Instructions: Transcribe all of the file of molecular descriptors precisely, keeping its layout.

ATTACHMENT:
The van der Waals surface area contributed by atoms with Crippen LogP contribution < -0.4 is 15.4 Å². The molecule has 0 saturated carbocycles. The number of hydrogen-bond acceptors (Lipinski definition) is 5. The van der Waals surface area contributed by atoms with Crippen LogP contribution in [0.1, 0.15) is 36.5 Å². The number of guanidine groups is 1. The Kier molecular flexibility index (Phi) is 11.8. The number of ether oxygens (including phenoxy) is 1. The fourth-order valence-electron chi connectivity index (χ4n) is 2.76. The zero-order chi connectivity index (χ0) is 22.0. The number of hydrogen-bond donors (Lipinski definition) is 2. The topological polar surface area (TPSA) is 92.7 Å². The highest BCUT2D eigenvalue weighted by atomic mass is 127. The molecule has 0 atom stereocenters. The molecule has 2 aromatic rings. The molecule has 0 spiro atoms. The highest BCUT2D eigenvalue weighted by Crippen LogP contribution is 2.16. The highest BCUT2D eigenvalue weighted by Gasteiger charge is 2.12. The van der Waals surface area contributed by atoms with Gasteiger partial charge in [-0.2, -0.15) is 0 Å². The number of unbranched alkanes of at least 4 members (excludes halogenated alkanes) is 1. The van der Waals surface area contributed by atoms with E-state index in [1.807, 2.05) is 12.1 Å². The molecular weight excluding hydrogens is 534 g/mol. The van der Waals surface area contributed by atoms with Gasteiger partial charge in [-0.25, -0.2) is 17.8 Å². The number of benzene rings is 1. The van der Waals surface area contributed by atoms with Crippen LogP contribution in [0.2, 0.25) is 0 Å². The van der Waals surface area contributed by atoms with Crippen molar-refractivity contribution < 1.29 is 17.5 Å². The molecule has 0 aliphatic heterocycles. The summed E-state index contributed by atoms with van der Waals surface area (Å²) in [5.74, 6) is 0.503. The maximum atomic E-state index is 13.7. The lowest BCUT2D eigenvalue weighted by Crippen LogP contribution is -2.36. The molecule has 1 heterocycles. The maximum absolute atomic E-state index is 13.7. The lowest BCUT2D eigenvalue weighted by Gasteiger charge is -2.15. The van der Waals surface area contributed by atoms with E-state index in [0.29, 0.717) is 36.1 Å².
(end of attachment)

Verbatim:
The van der Waals surface area contributed by atoms with Crippen LogP contribution < -0.4 is 15.4 Å². The molecule has 0 saturated carbocycles. The number of hydrogen-bond acceptors (Lipinski definition) is 5. The van der Waals surface area contributed by atoms with Crippen LogP contribution in [0.1, 0.15) is 36.5 Å². The number of guanidine groups is 1. The Kier molecular flexibility index (Phi) is 11.8. The number of ether oxygens (including phenoxy) is 1. The fourth-order valence-electron chi connectivity index (χ4n) is 2.76. The zero-order chi connectivity index (χ0) is 22.0. The number of hydrogen-bond donors (Lipinski definition) is 2. The topological polar surface area (TPSA) is 92.7 Å². The highest BCUT2D eigenvalue weighted by atomic mass is 127. The molecule has 0 atom stereocenters. The molecule has 2 aromatic rings. The molecule has 0 spiro atoms. The highest BCUT2D eigenvalue weighted by Crippen LogP contribution is 2.16. The highest BCUT2D eigenvalue weighted by Gasteiger charge is 2.12. The van der Waals surface area contributed by atoms with Gasteiger partial charge in [-0.2, -0.15) is 0 Å². The number of unbranched alkanes of at least 4 members (excludes halogenated alkanes) is 1. The van der Waals surface area contributed by atoms with E-state index in [1.807, 2.05) is 12.1 Å². The molecular weight excluding hydrogens is 534 g/mol. The van der Waals surface area contributed by atoms with Gasteiger partial charge in [-0.25, -0.2) is 17.8 Å². The number of benzene rings is 1. The van der Waals surface area contributed by atoms with Crippen LogP contribution in [0.2, 0.25) is 0 Å². The van der Waals surface area contributed by atoms with Crippen molar-refractivity contribution < 1.29 is 17.5 Å². The molecule has 0 aliphatic heterocycles. The summed E-state index contributed by atoms with van der Waals surface area (Å²) in [5.74, 6) is 0.503. The maximum atomic E-state index is 13.7. The lowest BCUT2D eigenvalue weighted by Crippen LogP contribution is -2.36. The molecule has 1 heterocycles. The maximum absolute atomic E-state index is 13.7. The lowest BCUT2D eigenvalue weighted by Gasteiger charge is -2.15. The van der Waals surface area contributed by atoms with E-state index in [0.29, 0.717) is 36.1 Å².